See the Energy Behind an Ambitious Portrait Photograph

We don’t always get the chance to see and appreciate the passion that goes into a photography project. Artists spend days, weeks, months, or even years planning and executing profound works that, in the end, come down to the presentation of a few still frames.

Photographer Kirsty Mitchell shares the energy that went into creating one of her portrait projects in this behind-the-scenes footage:

The featured photograph, called Gaia: The Birth of an End, is one piece of a Mitchell’s Wonderland project. The goal behind the portrait was to portray Mother Earth’s transformation to a goddess. It is symbolic of Gaia’s incarnation and the artist’s beliefs about the never-ending presence of the human spirit.

Gaia’s elaborate headdress, which is prominent in the image, was constructed and painted by Mitchell’s hands. Its size and embellishments made it too heavy for the model’s head to support–it had to be suspended from the ceiling beams with wire.

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The design of the model’s costume wasn’t the only time-consuming endeavor of this ambitious project. The shoot itself spanned an entire day, including five hours just for the makeup and body paint preparations. Assistants were on hand to create bursts of yellow powder to represent and explosion of energy. By the end of the day, everything in the studio was covered in yellow, and Mitchell had captured 700 frames.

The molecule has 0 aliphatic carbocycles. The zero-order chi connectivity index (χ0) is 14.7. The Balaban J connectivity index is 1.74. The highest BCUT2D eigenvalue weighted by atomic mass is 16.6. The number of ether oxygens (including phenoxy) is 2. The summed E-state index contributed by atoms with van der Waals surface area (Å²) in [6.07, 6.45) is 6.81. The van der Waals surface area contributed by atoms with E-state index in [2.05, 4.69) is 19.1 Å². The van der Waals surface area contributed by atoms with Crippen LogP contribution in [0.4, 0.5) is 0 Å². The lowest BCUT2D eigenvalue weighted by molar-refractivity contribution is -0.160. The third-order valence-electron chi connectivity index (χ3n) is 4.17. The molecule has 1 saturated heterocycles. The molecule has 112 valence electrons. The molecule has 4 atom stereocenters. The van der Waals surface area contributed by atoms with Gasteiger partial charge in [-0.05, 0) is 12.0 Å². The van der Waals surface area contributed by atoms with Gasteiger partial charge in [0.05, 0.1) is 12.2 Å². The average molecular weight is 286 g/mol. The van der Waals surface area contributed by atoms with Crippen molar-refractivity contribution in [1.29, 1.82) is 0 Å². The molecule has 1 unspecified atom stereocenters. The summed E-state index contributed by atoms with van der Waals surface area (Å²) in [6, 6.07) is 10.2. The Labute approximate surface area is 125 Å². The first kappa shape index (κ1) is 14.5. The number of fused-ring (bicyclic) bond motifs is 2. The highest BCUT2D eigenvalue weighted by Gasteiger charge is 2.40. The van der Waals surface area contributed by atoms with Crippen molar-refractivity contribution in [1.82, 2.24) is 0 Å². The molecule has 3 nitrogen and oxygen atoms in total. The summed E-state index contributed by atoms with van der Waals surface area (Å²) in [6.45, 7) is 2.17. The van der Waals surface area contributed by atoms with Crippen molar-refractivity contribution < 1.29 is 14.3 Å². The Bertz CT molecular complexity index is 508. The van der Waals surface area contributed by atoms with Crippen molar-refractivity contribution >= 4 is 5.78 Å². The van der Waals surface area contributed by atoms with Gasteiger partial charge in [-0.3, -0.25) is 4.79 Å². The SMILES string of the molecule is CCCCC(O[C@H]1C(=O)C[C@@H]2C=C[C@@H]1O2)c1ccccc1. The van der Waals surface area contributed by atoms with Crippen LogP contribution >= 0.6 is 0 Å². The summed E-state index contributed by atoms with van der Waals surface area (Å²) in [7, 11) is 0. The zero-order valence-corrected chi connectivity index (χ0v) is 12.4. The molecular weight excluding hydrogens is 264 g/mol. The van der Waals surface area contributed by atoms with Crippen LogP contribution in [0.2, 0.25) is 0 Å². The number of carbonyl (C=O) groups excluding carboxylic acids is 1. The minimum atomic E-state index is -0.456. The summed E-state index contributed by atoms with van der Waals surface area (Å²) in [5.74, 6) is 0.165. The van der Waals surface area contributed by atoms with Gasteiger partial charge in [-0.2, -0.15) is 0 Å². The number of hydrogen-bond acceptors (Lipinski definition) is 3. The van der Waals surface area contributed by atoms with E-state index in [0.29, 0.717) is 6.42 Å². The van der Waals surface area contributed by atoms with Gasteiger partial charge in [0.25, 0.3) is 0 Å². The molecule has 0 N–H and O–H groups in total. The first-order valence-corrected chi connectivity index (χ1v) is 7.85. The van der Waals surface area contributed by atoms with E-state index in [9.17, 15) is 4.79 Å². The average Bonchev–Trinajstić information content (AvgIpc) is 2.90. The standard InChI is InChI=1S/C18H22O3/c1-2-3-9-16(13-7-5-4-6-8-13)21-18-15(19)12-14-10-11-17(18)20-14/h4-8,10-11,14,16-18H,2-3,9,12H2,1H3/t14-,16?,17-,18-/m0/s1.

Kirsty Mitchell went all out for her project’s final photograph. Everything from the design of the set to the end product–the photograph was to be printed two meters high–was executed on a grand scale. The size and energy that went into the portrait were meant to create a powerful emotional connection with the viewers.

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Knowing how a picture is created is often just as meaningful as the photograph itself. In many cases, the power behind an image stems from the parts of the project that happen before the shutter is ever pressed.

“I needed this picture to be about an explosion of radiating human energy.”

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2 Comments

  1. Just me says:

    The video reveals that the final shot is nearly all photoshop. Overindugent.

  2. Ben Halicki says:

    This is fantastic work and demonstrates what can become if thought and preparation are applied pre-shoot. Of course Photoshop is involved, but this is just another creative tool in the toolbox. I would love to know what the soundtrack is behind the video.

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